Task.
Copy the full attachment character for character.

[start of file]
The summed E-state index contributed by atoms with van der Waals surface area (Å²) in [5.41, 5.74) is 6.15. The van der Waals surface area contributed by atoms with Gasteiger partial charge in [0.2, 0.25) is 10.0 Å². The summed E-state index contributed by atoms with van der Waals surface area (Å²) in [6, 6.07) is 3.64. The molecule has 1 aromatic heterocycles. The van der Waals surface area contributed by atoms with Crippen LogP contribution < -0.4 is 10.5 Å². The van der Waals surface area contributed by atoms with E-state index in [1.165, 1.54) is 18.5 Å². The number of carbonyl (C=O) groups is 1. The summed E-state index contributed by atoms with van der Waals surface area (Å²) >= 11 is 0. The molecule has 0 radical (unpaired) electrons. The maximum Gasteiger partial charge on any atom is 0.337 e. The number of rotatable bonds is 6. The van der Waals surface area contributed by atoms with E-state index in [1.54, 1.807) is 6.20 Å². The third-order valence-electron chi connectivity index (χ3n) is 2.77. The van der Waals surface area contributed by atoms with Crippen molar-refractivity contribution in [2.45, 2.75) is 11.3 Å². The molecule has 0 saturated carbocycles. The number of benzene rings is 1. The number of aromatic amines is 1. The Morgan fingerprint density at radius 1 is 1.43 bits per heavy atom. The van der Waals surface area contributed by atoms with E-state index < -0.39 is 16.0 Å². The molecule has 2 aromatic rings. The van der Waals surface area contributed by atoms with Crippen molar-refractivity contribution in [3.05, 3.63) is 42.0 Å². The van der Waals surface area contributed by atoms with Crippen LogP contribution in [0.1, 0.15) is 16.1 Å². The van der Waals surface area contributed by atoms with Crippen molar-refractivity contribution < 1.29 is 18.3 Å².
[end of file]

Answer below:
The summed E-state index contributed by atoms with van der Waals surface area (Å²) in [5.41, 5.74) is 6.15. The van der Waals surface area contributed by atoms with Gasteiger partial charge in [0.2, 0.25) is 10.0 Å². The summed E-state index contributed by atoms with van der Waals surface area (Å²) in [6, 6.07) is 3.64. The molecule has 1 aromatic heterocycles. The van der Waals surface area contributed by atoms with Crippen LogP contribution < -0.4 is 10.5 Å². The van der Waals surface area contributed by atoms with E-state index in [1.165, 1.54) is 18.5 Å². The number of carbonyl (C=O) groups is 1. The summed E-state index contributed by atoms with van der Waals surface area (Å²) >= 11 is 0. The molecule has 0 radical (unpaired) electrons. The maximum Gasteiger partial charge on any atom is 0.337 e. The number of rotatable bonds is 6. The van der Waals surface area contributed by atoms with E-state index in [1.54, 1.807) is 6.20 Å². The third-order valence-electron chi connectivity index (χ3n) is 2.77. The van der Waals surface area contributed by atoms with Crippen molar-refractivity contribution in [2.45, 2.75) is 11.3 Å². The molecule has 0 saturated carbocycles. The number of benzene rings is 1. The number of aromatic amines is 1. The Morgan fingerprint density at radius 1 is 1.43 bits per heavy atom. The van der Waals surface area contributed by atoms with E-state index < -0.39 is 16.0 Å². The molecule has 2 aromatic rings. The van der Waals surface area contributed by atoms with Crippen molar-refractivity contribution in [3.05, 3.63) is 42.0 Å². The van der Waals surface area contributed by atoms with Crippen LogP contribution in [0.1, 0.15) is 16.1 Å². The van der Waals surface area contributed by atoms with Crippen molar-refractivity contribution < 1.29 is 18.3 Å².